(04/22/2009) Efforts to create an international climate framework — including a carbon financing mechanism for forest conservation — must involve forest people, said indigenous leaders attending the Indigenous Peoples Global Summit on Climate Change meeting this week in Anchorage, Alaska.
(01/22/2009) Deforestation presently accounts for nearly 20 percent of anthropogenic greenhouse gas emissions — a share larger than that from the global transportation sector. Given this contribution, reducing deforestation is widely seen as a key component in plans to slow climate change and a number of proposals to include forestry in a post-Kyoto climate agreement are presently on the table. Anticipating the emergence of a market for forest carbon as a result of this framework, ‘avoided deforestation’ projects are already sprouting up in tropical countries around the world. Supporters say these initiatives offer the potential to protect forests and biodiversity while simultaneously delivering benefits to rural communities that have so far been lost out while their natural resources have been plundered by developers. While avoided deforestation seems to offers great promise, developing a project that meets still emerging standards is a complex and costly endeavor. A new book, published in five languages, seeks to untangle the forest carbon market and thereby facilitate new avoided deforestation projects.
(12/02/2008) A new report finds that the World Bank is not doing enough to protect indigenous rights under its mechanism to reduce emissions from deforestation and forest degradation (REDD).
(10/16/2008) Mechanisms that use forest conservation to reduce greenhouse gas emissions are doomed to fail unless they are “based on respect for the rights of indigenous peoples and forest communities,” warn environmentalists and indigenous rights groups meeting in Oslo this week. Indigenous groups fear they are being excluded from discussions on Reduced Emissions from Deforestation and Forest Degradation (REDD), a proposed financial mechanism that would compensate tropical countries for reducing emissions caused by deforestation and land use. Such emissions account for a fifth of the global total, or more than the total emissions from transportation. In particular, indigenous groups and forest communities are concerned they will not see benefits from REDD. Worse, some believe the mechanism could trigger a new wave of land grabs and evictions by parties seeking to capitalize on carbon payments. Indigenous groups and forest communities have long struggled against development interests seeking to exploit their traditional lands and resources. But supporters of so-called “avoided deforestation” schemes say that properly-designed policy offers unprecedented opportunities to create sustainable livelihoods for forest people while safeguarding biodiversity and services provided by healthy forest ecosystems.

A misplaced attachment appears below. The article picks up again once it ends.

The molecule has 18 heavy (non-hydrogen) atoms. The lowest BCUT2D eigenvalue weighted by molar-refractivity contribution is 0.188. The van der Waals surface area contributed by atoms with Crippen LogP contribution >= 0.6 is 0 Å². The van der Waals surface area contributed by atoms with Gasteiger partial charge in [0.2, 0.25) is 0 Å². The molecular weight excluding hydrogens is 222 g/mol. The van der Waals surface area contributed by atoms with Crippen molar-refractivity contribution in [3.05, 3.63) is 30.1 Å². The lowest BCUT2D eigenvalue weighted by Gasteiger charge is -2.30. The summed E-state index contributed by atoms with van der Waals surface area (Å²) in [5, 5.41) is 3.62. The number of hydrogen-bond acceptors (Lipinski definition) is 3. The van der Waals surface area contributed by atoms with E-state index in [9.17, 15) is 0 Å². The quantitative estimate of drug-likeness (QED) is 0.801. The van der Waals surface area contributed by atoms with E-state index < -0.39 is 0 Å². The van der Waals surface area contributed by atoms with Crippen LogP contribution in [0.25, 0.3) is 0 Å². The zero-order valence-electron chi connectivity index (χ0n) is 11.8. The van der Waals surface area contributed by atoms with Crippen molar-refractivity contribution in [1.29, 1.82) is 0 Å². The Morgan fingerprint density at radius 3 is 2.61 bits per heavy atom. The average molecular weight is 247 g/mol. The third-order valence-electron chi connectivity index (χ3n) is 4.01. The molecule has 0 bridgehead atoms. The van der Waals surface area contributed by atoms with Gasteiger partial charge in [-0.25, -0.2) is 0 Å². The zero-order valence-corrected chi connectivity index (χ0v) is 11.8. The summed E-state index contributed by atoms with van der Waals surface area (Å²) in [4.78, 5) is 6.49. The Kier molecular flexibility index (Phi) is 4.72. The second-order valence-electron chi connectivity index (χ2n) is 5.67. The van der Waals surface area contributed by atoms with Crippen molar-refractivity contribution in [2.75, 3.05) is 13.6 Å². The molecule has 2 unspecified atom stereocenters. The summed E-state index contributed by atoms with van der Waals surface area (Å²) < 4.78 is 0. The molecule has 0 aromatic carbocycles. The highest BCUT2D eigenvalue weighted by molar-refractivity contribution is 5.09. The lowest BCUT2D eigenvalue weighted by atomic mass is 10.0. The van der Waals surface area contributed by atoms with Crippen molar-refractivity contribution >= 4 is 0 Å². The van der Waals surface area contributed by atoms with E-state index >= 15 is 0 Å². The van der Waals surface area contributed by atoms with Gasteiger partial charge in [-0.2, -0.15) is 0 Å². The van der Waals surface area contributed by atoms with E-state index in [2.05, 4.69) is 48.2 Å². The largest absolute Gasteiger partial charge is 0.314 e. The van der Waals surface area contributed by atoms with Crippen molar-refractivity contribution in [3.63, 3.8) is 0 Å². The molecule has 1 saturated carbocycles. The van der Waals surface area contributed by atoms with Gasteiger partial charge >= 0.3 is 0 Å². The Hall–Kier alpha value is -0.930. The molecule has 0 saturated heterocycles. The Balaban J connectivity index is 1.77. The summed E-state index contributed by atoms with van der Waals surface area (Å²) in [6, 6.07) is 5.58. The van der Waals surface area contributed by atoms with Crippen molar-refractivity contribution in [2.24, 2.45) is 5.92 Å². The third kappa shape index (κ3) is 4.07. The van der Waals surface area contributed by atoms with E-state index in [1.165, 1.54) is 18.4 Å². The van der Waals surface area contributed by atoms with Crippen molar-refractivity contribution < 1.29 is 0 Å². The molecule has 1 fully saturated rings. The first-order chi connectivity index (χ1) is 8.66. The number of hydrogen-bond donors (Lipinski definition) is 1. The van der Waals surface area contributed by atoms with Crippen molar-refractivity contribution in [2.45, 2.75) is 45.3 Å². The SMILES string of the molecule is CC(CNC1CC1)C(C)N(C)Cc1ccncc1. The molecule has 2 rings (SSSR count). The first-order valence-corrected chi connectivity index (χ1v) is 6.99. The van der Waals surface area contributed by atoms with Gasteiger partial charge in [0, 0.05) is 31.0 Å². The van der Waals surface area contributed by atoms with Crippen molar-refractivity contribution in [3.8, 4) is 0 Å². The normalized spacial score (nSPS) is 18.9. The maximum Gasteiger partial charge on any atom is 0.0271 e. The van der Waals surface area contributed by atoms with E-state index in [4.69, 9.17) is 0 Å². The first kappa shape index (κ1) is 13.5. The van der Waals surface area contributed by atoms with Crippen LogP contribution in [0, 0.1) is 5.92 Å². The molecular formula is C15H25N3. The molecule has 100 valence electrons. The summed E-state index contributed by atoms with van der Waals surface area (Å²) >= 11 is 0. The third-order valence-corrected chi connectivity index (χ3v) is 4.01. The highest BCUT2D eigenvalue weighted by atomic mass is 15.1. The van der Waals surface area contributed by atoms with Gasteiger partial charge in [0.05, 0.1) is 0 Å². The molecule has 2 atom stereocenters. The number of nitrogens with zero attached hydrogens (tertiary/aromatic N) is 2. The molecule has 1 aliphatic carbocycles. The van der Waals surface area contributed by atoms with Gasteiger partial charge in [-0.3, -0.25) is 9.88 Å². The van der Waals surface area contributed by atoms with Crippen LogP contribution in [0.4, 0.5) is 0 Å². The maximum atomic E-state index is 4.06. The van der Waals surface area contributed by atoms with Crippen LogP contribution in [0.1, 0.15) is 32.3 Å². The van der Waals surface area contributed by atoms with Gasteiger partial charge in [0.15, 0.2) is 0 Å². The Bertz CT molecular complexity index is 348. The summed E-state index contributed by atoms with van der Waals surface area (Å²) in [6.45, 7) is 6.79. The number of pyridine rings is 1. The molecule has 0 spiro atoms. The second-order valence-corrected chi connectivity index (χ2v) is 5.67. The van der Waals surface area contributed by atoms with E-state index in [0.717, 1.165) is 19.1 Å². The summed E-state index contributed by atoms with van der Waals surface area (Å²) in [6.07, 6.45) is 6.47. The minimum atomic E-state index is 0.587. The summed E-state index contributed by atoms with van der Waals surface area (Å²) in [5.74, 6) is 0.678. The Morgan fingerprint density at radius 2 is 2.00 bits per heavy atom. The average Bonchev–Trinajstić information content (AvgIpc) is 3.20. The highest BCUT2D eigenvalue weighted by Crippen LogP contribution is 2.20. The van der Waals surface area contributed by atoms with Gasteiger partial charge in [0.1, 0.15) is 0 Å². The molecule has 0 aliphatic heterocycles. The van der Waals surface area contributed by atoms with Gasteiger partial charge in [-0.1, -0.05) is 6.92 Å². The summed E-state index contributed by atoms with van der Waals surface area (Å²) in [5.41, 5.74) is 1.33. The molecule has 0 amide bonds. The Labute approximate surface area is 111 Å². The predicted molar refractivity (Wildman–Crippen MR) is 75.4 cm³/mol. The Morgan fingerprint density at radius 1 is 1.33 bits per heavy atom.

(10/08/2008) The Forests Dialogue — a coalition consisting of more than 250 representatives of governments, forestry companies, trade unions, environmental and social groups, international organizations, forest owners, indigenous peoples and forest-community groups — has issued guiding principles for including forests in climate change negotiations.
(10/08/2008) Indigenous leaders renewed their call for greater say in how tropical forests are managed to reduce greenhouse gas emissions, according to AFP.
(09/24/2008) Forest conservation can play a critical role in efforts to reduce greenhouse gas emissions and alleviate poverty, said a prominent group of politicians, development experts, and environmental NGOs meeting in New York City to discuss U.S. climate policy. Organized by Avoided Deforestation Partners, an international policy group, the meeting sought to establish a strategy to highlight the global impact of deforestation and push for the inclusion of tropical forests in domestic climate policy. Attendees included leaders of WWF, the Nature Conservancy, Conservation International, World Vision, Oxfam, Mercy Corps, Care International, and the Union of Concerned Scientists; former Vice President Al Gore; Wangari Maathai, a Nobel Prize-winning activist from Kenya; Bharrat Jagdeo, president of the South American country of Guyana; and executives from a number of carbon-trading and financial firms. The event was hosted by veteran journalist Dan Rather.
(12/13/2007) Much has been promised by what avoided deforestation carbon credits can do to support forest protection, increase tax revenues, and develop sustainable rural economies in our Zamrud Khatulistiwa or Emerald on the Equator.